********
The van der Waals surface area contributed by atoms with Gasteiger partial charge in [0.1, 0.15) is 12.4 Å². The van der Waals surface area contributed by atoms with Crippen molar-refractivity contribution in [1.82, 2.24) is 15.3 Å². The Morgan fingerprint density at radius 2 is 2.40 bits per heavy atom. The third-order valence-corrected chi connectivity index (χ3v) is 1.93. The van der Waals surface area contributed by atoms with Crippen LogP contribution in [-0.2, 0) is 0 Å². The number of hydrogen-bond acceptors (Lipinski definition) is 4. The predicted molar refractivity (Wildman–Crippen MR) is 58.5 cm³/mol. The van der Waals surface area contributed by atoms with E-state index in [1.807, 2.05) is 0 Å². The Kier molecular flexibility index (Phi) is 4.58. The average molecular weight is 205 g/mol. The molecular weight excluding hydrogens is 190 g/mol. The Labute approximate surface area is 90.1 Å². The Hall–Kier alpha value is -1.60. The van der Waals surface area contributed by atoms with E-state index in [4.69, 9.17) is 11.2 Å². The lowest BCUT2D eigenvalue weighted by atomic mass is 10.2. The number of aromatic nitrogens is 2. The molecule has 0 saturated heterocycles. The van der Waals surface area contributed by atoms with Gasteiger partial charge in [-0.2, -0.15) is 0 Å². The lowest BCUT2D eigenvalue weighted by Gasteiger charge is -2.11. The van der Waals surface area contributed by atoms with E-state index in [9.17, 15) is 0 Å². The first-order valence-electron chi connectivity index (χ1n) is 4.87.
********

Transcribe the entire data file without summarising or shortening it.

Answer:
The van der Waals surface area contributed by atoms with Gasteiger partial charge in [0.1, 0.15) is 12.4 Å². The van der Waals surface area contributed by atoms with Crippen molar-refractivity contribution in [1.82, 2.24) is 15.3 Å². The Morgan fingerprint density at radius 2 is 2.40 bits per heavy atom. The third-order valence-corrected chi connectivity index (χ3v) is 1.93. The van der Waals surface area contributed by atoms with Crippen LogP contribution in [-0.2, 0) is 0 Å². The number of hydrogen-bond acceptors (Lipinski definition) is 4. The predicted molar refractivity (Wildman–Crippen MR) is 58.5 cm³/mol. The van der Waals surface area contributed by atoms with E-state index in [1.807, 2.05) is 0 Å². The Kier molecular flexibility index (Phi) is 4.58. The average molecular weight is 205 g/mol. The molecular weight excluding hydrogens is 190 g/mol. The Labute approximate surface area is 90.1 Å². The Hall–Kier alpha value is -1.60. The van der Waals surface area contributed by atoms with E-state index in [4.69, 9.17) is 11.2 Å². The lowest BCUT2D eigenvalue weighted by atomic mass is 10.2. The number of aromatic nitrogens is 2. The molecule has 0 saturated heterocycles. The van der Waals surface area contributed by atoms with Gasteiger partial charge in [-0.2, -0.15) is 0 Å². The lowest BCUT2D eigenvalue weighted by Gasteiger charge is -2.11. The van der Waals surface area contributed by atoms with E-state index in [9.17, 15) is 0 Å². The first-order valence-electron chi connectivity index (χ1n) is 4.87.